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Monday, 31 December 2007
The technical achievements are certainly astounding. We pan towards a shaded window from the street scene background to the opening credits, then cut inside to a murder by strangulation and from then on the entire film appears to be very close to a single take. It isn't, as a reel of film in 1948 only ran to ten minutes, so every eight minutes or so Hitch panned onto something of a solid and consistent colour so as to make the cut unseen and preserve the illusion.
The murderers, for there are two, are Brandon Shaw and Phillip Morgan, as played respectively by John Dall and Farley Granger and based upon the real life murderers Leopold and Loeb. It's all an intellectual exercise, heightened by the pair hosting a dinner party for the victim's family in the very room where the murder was committed and the body still resides, within minutes of the act itself. Shaw is the driving force for the murder, arrogant and supremely confident; Morgan is far more nervous and reticent about the whole thing.
Perhaps this major difference is part of my problem with the film, which certainly goes beyond the atrocious fibreglass backdrop that pretends to be a cityscape with blinking lights in windows but stuningly immobile clouds. Dall plays his part just like Vincent Price would have done and I kept imagining that it was Price I was watching instead of Dall, except that perhaps Price wouldn't have managed the gay subtext quite so well. Granger, who I thought was perfect in Strangers on a Train, is just annoying here and to my mind gives the game away every couple of minutes, if only anyone was paying attention, which of course they are more and more as the evening progresses.
The script is by Hume Cronyn, regular Hitchcock collaborator, based on the Patrick Hamilton play, and of course given the way the film was shot it's very much a play, merely one we have the privilege of watching from the stage itself. I still find it heavyhanded but there are moments of genius and there are so many double meanings that it becomes a game to count them. James Stewart is by far the best thing on the screen, beyond even Joan Chandler and Sir Cedric Hardwicke, and he's given dialogue distinctive and memorable enough to be a gift to his acting style. He plays slyly with the dark humour and his timing is absolutely perfect. Simply moving his head sideways is artful and he's a joy to watch here.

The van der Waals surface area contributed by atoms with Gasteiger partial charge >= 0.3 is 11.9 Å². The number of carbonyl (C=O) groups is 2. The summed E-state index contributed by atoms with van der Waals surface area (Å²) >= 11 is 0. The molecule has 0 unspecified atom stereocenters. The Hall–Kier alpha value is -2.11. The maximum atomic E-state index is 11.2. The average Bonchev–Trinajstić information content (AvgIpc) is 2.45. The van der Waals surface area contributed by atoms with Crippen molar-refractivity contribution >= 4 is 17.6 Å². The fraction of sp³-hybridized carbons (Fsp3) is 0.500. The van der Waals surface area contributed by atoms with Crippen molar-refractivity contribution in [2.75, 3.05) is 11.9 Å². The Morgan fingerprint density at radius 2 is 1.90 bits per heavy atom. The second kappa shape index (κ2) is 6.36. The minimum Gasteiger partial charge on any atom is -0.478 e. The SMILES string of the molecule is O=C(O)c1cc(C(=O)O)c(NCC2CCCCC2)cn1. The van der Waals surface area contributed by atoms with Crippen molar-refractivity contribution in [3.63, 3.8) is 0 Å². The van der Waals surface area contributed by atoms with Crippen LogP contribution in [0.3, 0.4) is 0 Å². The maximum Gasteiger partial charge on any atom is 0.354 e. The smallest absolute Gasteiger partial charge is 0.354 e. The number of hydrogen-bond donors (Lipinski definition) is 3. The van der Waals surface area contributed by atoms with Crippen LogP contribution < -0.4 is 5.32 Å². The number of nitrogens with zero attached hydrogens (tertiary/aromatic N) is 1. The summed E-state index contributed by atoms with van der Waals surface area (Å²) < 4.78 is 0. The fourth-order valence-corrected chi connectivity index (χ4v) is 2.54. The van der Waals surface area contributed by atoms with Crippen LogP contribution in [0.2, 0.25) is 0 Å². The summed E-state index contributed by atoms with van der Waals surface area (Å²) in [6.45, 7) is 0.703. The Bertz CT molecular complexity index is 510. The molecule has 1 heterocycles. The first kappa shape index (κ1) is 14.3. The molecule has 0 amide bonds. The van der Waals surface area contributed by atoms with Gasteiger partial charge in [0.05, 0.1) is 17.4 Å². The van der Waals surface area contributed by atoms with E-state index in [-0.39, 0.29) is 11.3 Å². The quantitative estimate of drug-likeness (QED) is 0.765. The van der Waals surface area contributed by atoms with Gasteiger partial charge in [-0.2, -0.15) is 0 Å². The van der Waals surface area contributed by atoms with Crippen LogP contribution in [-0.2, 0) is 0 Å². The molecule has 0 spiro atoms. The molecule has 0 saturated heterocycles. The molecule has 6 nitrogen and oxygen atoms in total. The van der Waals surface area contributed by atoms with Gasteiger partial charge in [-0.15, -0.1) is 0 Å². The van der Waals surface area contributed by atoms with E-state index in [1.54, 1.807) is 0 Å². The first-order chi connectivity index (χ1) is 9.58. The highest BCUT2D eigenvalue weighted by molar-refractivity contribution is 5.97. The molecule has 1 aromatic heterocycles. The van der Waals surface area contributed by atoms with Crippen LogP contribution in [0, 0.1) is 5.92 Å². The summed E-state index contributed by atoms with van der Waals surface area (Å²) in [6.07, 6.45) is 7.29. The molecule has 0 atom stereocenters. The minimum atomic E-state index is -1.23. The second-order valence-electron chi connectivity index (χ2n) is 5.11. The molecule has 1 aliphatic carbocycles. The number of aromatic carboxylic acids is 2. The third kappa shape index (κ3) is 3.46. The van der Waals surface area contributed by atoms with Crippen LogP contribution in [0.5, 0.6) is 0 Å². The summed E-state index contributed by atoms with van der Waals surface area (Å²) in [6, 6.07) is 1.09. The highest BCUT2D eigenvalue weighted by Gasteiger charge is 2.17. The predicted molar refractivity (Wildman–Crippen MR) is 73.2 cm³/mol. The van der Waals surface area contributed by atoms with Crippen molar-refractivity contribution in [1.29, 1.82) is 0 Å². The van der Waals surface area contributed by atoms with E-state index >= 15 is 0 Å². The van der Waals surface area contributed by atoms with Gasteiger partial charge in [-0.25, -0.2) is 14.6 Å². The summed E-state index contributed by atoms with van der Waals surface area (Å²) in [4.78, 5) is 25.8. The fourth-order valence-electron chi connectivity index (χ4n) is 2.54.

Hitch does an awesome job, as he usually did, especially when there were intellectual games to play. He does a clever job of making an eighty minute movie seem like a hundred minutes long through clever speeding up of time, and there are some joyous scenes where he plays with the focus of affairs. My favourite is when the maid cleans up and we watch her going about her business, getting ever closer to opening the chest that contains the body, while all the conversation takes place off screen.
However all his work, admirable as it is, can't make up for a conclusion that still seems completely obvious ad inevitable to me. My conclusion is that I may well have judged it a little harshly on first viewing, but it still seems like a failed experiment. Technically it's a masterpiece but as an intellectual game it's clumsy, mostly through the acting of the pair playing the killers.